Thursday, February 6, 2014

For avoidance of doubt, this is what I think about the CBO report

So I wrote about the CBO report last night, and, in the end, was pretty tired after I finished really working through it and summarizing it.

But here are the key points that people don't seem to understand, as I read through blog posts and comments:

1) The CBO projection is for the years 2017 and afterwards, when they assume the economy will be "back to normal." These are 2% fewer hours worked than would have otherwise been the case, assuming a healthy economy. They agree that, in the short-term, the labor force drop-outs or scale-backers will be replaced by other workers currently unemployed, but figure that won't always be the case. If your expectation is that the job market will be lousy for generations to come, then, indeed, moving the marginally-attached out in favor of those who want to work isn't as much of a problem. Which means that your opinion on the impacts of the ACA will be bound up with your opinion of the future of the American economy, and how well or poorly it will adapt to the imacts of globalization, immigration, technology, etc., on the nature and number of jobs.

2) The CBO projection looks at total hours worked -- if a person leaves their job to find fulfillment as a freelance writer, but spends as much time working on a self-employed basis, this counts as no net effect.

3) Some of the CBO's forecasted impacts are due to the really hideous cliffs -- as has been pointed out, there are cases where an extra dollar earned in pay causes a loss of subsidies worth $10,000 or even $20,000. And some of them are just because, with the government subsidies, people need less wage income to maintain the same standard of living, which would be the case with any sort of universal coverage benefit. This is certainly the case for early retirees, and I can easily envision someone sitting down with a financial planner, working out a reasonable 401(k) withdrawal pattern, and adding in the (now reduced) cost of health insurance into their budget, to see more favorable numbers than a pre-ACA calculation would have generated.

4) The CBO doesn't, as far as I can tell, factor in the potential impact on the overall economy, of more people collecting subsidies than forecast, except to say that it improves the economy due to "stimulus" type deficit spending. For clarity, I think this is a Bad Thing and am skeptical of Keynesian multipliers, which seem to be "proven" only by virtue of citing numbers produced by models.

5) Yes, the comments by Democrats defending the ACA who speak of no longer being tied to a job as "liberating" are flaky. It's tempting to jump in and vent about how we are not a wealthy enough country to be able to support large numbers of people not working, or not working to their full capacity, due to the provision of government subsidies to meet their living expenses. But it's clear that most of these comments are made based on the need to rise to ObamaCare's defense. And some of it is a bit murky: retiring at 65 and collecting Medicare is OK, but retiring at 64 and collecting subsidies is "feeding at the public trough"? A couple where one party, in the future, decides to work part-time after the baby is born, because they can swing the finances, is a "taker"? Just because the Democrats are spouting out nonsense about finding fulfillment outside of the corporate world doesn't mean you have to take their spin at face value.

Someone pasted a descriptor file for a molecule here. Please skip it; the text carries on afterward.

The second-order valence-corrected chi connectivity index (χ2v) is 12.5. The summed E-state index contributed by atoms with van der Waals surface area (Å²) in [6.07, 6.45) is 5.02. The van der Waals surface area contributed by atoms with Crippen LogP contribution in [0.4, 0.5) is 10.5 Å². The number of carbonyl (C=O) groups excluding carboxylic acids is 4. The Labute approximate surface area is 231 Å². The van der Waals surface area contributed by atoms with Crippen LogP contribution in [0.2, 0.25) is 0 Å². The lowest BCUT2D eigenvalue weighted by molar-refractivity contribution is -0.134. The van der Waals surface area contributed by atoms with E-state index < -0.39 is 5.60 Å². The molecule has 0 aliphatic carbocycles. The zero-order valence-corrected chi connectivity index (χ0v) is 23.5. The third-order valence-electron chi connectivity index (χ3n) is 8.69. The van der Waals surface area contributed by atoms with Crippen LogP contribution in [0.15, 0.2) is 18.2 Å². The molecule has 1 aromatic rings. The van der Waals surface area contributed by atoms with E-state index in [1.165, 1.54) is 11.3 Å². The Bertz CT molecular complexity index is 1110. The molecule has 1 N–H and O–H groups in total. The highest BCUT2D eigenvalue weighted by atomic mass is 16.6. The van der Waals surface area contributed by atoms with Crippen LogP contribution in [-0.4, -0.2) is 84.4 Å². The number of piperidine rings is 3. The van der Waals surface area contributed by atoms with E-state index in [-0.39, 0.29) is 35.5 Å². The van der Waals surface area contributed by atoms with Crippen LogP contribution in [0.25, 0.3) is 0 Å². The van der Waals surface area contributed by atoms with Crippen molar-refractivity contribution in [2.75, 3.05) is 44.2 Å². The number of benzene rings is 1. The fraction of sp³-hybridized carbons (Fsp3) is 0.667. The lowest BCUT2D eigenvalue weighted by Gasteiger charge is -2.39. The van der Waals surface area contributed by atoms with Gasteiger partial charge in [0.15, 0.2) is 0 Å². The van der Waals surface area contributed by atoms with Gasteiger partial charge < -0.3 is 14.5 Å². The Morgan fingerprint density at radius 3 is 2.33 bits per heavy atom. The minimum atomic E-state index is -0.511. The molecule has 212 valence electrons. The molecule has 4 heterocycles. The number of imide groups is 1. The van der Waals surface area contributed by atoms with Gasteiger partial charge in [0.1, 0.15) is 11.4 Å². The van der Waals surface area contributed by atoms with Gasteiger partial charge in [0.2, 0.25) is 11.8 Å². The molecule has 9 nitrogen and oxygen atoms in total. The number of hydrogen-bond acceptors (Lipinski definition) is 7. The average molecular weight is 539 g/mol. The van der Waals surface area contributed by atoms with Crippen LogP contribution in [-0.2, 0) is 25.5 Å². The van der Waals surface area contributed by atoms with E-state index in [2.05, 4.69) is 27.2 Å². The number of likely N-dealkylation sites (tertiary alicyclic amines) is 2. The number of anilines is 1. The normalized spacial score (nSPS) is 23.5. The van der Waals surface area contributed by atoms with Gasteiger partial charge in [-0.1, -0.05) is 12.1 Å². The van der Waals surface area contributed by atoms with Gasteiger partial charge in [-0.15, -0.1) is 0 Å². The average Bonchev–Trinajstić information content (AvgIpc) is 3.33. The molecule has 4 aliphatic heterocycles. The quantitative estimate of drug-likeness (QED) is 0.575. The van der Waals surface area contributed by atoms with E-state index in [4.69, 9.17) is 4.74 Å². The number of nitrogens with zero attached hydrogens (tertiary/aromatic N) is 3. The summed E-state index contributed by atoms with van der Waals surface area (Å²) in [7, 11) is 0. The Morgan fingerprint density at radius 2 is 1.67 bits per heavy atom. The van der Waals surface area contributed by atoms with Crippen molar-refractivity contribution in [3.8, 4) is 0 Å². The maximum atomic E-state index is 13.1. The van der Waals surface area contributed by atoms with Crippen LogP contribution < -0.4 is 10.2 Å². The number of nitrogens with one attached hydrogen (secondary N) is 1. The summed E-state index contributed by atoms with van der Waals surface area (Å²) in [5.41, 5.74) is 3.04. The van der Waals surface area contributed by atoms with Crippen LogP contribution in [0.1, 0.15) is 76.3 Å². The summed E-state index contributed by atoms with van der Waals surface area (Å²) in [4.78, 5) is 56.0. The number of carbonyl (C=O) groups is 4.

6) It's a model, people. All models are based on underlying assumptions which may or may not be correct.

7) Do you think the CBO is hiring? Do you think they'd hire an actuary, to work remotely and part-time, with somewhat weak technical skills?


  1. I think the CBO is a bit overblown, just because we have a nice experimental control for what happens when you break the employment-health insurance tie - Canada. Sorry to beat the "comparing the US to Canada" horse again, but it's by far the most similar country to the US, geographically, culturally, economically, and demographically, so if you're gonna do an international comparison, it's the place to look. Also I lived there a while and my boyfriend lives there still, so I am up there a lot. Currently Canada has a higher labour force participation rate than the US (66% Can vs 63% US).

    The US has slightly more hours worked per worker - 1790 US vs 1710 Can. Doing a little multiplication gets 1129 hours per person per year for Canada and 1128 hours per person per year for the US, a dead heat.

    Now, it could be the case that Obamacare will push the US into a lower labour use trajectory than Canada, if the underlying US economy is weaker for example and the health insurance incentives were propping up labour force participation. Also, Canada doesn't have the income cliffs like Obamacare does; the provincial health programs are universal, and while not always free, the premiums are generally much below the actual cost of care.

    Oh, and the CBO seems to have some health economist positions open, no actuarial jobs listed though.

    1. Peter,

      I don't think it valid to view Canada as a control since if the US adopted the Canadian health system, you still couldn't assume the US labor numbers would look like Canada's. All the CBO is doing is trying to determine the delta for the US with and without the ACA- Canada doesn't really inform this issue at all.


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